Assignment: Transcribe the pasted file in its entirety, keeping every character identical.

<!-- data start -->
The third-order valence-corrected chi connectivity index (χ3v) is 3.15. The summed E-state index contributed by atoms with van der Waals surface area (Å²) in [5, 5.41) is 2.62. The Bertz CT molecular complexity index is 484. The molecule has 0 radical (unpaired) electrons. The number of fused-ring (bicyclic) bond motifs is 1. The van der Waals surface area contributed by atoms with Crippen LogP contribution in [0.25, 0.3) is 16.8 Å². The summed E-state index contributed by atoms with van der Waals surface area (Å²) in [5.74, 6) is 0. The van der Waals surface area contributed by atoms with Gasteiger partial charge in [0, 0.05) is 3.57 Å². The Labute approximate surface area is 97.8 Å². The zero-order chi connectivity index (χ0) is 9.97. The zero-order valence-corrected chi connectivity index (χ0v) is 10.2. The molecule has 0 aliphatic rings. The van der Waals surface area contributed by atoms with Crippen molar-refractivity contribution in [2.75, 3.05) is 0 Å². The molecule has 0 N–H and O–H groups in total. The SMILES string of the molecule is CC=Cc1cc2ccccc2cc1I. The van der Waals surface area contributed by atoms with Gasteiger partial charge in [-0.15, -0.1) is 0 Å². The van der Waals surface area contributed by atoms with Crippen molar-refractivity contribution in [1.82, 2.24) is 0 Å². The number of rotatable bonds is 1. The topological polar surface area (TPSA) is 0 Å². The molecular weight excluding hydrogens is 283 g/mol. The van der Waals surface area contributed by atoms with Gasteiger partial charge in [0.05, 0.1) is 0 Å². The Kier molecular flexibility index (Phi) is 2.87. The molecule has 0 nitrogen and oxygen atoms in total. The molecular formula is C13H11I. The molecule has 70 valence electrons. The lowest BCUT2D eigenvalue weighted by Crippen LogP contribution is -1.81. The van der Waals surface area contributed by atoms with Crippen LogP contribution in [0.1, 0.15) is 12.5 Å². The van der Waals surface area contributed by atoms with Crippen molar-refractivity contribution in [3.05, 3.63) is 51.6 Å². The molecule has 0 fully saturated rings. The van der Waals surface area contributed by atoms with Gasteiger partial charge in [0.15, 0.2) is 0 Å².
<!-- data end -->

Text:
The third-order valence-corrected chi connectivity index (χ3v) is 3.15. The summed E-state index contributed by atoms with van der Waals surface area (Å²) in [5, 5.41) is 2.62. The Bertz CT molecular complexity index is 484. The molecule has 0 radical (unpaired) electrons. The number of fused-ring (bicyclic) bond motifs is 1. The van der Waals surface area contributed by atoms with Crippen LogP contribution in [0.25, 0.3) is 16.8 Å². The summed E-state index contributed by atoms with van der Waals surface area (Å²) in [5.74, 6) is 0. The van der Waals surface area contributed by atoms with Gasteiger partial charge in [0, 0.05) is 3.57 Å². The Labute approximate surface area is 97.8 Å². The zero-order chi connectivity index (χ0) is 9.97. The zero-order valence-corrected chi connectivity index (χ0v) is 10.2. The molecule has 0 aliphatic rings. The van der Waals surface area contributed by atoms with Crippen molar-refractivity contribution in [2.75, 3.05) is 0 Å². The molecule has 0 N–H and O–H groups in total. The SMILES string of the molecule is CC=Cc1cc2ccccc2cc1I. The van der Waals surface area contributed by atoms with Gasteiger partial charge in [-0.15, -0.1) is 0 Å². The van der Waals surface area contributed by atoms with Crippen molar-refractivity contribution in [1.82, 2.24) is 0 Å². The number of rotatable bonds is 1. The topological polar surface area (TPSA) is 0 Å². The molecular weight excluding hydrogens is 283 g/mol. The van der Waals surface area contributed by atoms with Gasteiger partial charge in [0.05, 0.1) is 0 Å². The Kier molecular flexibility index (Phi) is 2.87. The molecule has 0 nitrogen and oxygen atoms in total. The molecular formula is C13H11I. The molecule has 70 valence electrons. The lowest BCUT2D eigenvalue weighted by Crippen LogP contribution is -1.81. The van der Waals surface area contributed by atoms with Crippen LogP contribution in [0.1, 0.15) is 12.5 Å². The van der Waals surface area contributed by atoms with Crippen molar-refractivity contribution in [3.05, 3.63) is 51.6 Å². The molecule has 0 fully saturated rings. The van der Waals surface area contributed by atoms with Gasteiger partial charge in [0.15, 0.2) is 0 Å².